Through interviews with prominent legal academics such as Lani Guinier and Kimberle Crenshaw, Outsiders Within presents the trials and accomplishments of black women law professors who began to enter the legal academy in the 1970s and 80s. The often-overlooked legacies of these women are brought to light as chapters highlight the work of important women like Jean Cahn, who co-founded Antioch Law School in 1972, and Emma Coleman-Jordan, who founded the Northeast Corridor Collective of black women law professors in 1988. Author Elwood Watson also discusses the scholarship of a number of black women law professors who have written on the intersection of race and gender, and employs their findings to determine how the experiences of black women in the law academy differ from those of black men and white men and women.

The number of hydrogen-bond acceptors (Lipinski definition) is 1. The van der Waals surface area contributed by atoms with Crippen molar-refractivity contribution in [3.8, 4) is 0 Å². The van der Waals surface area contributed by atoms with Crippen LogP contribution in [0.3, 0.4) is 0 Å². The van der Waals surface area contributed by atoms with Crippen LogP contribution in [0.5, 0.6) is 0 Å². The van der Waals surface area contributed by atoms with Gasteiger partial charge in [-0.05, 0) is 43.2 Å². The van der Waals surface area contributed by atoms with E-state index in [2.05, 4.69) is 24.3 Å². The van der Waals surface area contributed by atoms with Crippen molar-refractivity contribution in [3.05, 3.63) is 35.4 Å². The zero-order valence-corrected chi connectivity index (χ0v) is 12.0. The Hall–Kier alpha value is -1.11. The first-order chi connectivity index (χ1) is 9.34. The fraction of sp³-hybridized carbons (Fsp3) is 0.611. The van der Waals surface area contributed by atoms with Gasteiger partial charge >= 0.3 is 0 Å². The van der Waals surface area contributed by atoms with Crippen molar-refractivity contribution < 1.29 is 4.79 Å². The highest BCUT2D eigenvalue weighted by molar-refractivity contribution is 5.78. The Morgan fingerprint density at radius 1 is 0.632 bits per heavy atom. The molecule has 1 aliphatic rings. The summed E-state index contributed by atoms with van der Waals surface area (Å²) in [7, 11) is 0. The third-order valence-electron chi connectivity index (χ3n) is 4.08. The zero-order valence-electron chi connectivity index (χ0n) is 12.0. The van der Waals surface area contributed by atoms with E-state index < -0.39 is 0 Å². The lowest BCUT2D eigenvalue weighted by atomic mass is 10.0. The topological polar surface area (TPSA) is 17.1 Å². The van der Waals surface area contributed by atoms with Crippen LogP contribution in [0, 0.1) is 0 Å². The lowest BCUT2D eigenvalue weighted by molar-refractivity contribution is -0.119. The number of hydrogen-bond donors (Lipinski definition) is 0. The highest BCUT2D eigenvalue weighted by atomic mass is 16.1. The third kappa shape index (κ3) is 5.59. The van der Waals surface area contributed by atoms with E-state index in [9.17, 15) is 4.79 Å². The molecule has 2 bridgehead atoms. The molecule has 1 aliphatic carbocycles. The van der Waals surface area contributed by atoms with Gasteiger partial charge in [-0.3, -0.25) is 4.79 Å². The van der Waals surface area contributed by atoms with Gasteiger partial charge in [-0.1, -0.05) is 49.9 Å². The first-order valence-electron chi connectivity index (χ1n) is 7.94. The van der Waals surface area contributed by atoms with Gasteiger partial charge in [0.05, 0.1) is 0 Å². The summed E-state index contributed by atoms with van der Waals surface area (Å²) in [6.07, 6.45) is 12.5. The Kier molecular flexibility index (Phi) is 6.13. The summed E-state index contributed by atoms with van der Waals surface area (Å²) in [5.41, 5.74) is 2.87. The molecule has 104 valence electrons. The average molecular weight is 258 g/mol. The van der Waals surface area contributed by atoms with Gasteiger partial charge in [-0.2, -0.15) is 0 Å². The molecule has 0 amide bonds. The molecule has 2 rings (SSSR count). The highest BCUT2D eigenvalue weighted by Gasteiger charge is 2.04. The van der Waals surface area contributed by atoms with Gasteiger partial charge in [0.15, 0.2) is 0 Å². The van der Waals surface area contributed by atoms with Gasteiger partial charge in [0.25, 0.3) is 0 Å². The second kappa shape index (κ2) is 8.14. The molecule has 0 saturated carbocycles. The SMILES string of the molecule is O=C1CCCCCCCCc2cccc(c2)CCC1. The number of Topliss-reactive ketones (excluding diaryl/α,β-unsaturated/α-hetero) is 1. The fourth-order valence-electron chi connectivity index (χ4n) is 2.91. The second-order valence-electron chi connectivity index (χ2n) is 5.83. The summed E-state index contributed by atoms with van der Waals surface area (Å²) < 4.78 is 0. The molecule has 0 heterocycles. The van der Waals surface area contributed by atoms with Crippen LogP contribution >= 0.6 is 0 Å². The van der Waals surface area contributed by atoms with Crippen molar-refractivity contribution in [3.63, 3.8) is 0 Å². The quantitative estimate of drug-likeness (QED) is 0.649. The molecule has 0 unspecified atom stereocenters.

Elwood Watson is professor of history and African American studies at East Tennessee State University.
Chapter 1: In the Media Spotlight: Anita Hill and Lani Guinier Chapter 2: A Hostile and Unsupportive Environment Chapter 3: Dealing With The Multiple Isms- Racism, Sexism, Elitism etc... Chapter 4: Affirmative Action: Combating Assumptions Chapter 5: Interacting With Students: That Delicate Balance Chapter 6: Derrick Bell, Harvard Law School and the Emergence of Black Feminist Jurisprudence Conclusion